The Future of Learning
The future of training will be based upon three facets: focusing upon the learners, empowering the learners, and building Best-of-Breed training programs.
Focusing Upon the Learners
Often, trainers do not realize that the consumers of most training programs are normally not the customers. The customers pay for the training (managers, supervisors, organization, etc.); while the consumers are the ones who actually show up for the training. Trainers who satisfy the customers get paid, while trainers who satisfy the consumers build GREAT learning programs... and you can do both, they are not mutually exclusive! For example, Boeing builds airplanes for its customers, that is why you the consumer find little leg and elbow room in its design — it was built to pack people into it, so that its customers can make greater profits. On the other hand, Penzoil first built the rectangle oil bottle. It was designed so that its customers, the stores, can pack a lot into a little shelf-space, and its consumers (you) can handle and pour it easily. It was a win-win situation from the old round bottles and cans. As a designer of learning programs, trainers must solve their customers' performance problems and build personalized systems of instruction for the consumers or learners (if we all learned at the same rate and the same way, then we all would have been equal in school).
Finding effective solutions is a four-step process:
- Analysis - Get the “who, what, when, and where” from the customers. Having them define it makes them part of the process. Your job is to facilitate the definition process while the customer's job is to define the problem. Although your job might be to analyze the process to determine the real cause of a problem, you need their buy-off. You need them to understand exactly what you are being paid for to fix.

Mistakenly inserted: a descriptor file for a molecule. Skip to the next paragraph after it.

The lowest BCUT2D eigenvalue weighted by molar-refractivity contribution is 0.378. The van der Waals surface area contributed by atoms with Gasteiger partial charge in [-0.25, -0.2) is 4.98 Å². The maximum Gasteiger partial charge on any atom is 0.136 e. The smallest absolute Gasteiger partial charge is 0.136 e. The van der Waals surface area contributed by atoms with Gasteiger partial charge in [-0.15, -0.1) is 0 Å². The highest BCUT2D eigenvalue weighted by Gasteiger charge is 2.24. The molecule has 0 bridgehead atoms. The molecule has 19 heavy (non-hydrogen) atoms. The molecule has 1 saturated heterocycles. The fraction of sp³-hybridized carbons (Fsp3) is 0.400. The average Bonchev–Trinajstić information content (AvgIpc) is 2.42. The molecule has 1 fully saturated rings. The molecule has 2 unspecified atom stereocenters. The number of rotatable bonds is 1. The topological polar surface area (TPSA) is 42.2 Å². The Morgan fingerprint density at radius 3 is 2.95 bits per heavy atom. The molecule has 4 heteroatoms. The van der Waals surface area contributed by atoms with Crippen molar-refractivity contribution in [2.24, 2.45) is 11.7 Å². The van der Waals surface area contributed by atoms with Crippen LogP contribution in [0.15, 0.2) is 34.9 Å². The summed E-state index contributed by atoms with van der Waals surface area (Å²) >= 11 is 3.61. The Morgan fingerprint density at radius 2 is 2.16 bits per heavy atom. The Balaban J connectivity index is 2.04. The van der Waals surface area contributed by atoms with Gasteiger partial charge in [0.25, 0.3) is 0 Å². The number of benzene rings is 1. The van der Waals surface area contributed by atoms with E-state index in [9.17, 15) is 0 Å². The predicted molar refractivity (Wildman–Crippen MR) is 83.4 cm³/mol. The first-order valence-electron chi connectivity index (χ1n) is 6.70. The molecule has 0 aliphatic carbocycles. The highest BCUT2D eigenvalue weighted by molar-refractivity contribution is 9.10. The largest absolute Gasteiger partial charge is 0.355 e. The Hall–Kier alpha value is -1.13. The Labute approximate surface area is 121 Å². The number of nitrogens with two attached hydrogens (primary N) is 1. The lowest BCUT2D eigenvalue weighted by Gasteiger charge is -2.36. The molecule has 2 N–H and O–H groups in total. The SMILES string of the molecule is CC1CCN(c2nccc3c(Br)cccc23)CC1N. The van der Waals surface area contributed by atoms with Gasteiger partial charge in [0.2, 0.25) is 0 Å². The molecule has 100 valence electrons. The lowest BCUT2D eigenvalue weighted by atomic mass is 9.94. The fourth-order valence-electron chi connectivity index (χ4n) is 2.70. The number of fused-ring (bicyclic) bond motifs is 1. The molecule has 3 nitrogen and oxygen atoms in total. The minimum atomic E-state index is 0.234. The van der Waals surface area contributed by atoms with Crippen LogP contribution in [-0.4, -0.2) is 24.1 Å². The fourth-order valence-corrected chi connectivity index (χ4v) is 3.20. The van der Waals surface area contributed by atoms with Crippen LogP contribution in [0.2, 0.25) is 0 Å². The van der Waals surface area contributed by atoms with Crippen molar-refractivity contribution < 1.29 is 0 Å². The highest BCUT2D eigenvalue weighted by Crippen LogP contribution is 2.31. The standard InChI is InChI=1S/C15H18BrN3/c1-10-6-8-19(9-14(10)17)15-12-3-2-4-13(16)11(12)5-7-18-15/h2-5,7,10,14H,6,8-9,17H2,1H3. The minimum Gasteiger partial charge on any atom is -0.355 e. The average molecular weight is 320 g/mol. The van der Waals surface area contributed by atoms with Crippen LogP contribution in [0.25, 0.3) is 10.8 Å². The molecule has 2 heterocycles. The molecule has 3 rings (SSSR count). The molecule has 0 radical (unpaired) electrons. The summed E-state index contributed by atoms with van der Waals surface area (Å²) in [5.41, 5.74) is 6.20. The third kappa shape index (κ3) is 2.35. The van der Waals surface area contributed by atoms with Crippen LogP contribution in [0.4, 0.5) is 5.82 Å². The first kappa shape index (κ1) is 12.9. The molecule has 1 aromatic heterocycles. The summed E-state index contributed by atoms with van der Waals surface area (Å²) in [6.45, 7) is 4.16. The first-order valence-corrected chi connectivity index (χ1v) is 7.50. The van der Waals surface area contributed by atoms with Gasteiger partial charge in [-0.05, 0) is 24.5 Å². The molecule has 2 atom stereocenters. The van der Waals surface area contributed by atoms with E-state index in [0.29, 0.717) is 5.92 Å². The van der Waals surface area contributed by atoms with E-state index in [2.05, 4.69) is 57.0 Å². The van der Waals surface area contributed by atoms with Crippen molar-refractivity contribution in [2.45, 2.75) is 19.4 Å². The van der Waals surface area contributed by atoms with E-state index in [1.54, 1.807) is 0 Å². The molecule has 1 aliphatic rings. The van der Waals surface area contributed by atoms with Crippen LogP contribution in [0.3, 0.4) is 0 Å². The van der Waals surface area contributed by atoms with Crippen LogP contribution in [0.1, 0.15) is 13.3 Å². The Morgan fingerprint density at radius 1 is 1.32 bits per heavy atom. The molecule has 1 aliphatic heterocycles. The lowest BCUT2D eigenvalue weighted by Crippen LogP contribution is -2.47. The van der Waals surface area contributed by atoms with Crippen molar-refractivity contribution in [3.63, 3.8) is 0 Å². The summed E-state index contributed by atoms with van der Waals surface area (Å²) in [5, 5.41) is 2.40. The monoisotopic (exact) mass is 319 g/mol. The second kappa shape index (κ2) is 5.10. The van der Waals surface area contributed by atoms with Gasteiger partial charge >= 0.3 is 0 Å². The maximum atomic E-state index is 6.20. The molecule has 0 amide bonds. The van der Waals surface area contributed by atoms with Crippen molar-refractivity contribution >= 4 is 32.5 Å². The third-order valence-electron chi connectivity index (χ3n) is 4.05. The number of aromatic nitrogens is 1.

- Build (design & develop) - Get the “how” from the consumers (learners). Let the consumers become part of the change process... it makes it much easier to implement. Also, when they are part of the building process, their culture will automatically be built into the solution, that is, it will be custom built for them.
- Evaluate - If you now know the “why,” you can then perform the required checks and balances, if not, go back to steps 1 and 2 and gather more “who, what, when, where, how” until you fully understand the “why.” You will understand the “why” once you fully understand your customers and consumers. You can not assess what you do not understand!
- Implement - This step can enter anywhere within this problem solving process as it is driven by the problem itself. For example, an urgent problem that requires a rapid solution might be implemented in the analysis part without any input from the consumers. It will then be refined (prototyping through the learners) as you do more analysis and solution building. Other solutions might not be implemented until you have fully built and evaluated them.
With the need to build viable Learning Organizations, Self Directed Learning Programs, etc.; thus the future lies with trainers giving learners the ability to self-assess their learning. Instead of asking about the validity of Kirkpatrick's Level-One evaluations, we should be asking how do we create learning environments that in turn create autonomous learners?
Also, the learner's failure should not be seen as a 4-letter word or as a moral problem. People and organizations that turn failure into moral issues have no real concepts of what real learning is about; they are more into the blame game. Failures are simply compasses that point to learning opportunities. And learning opportunities are the pathways that lead us to success.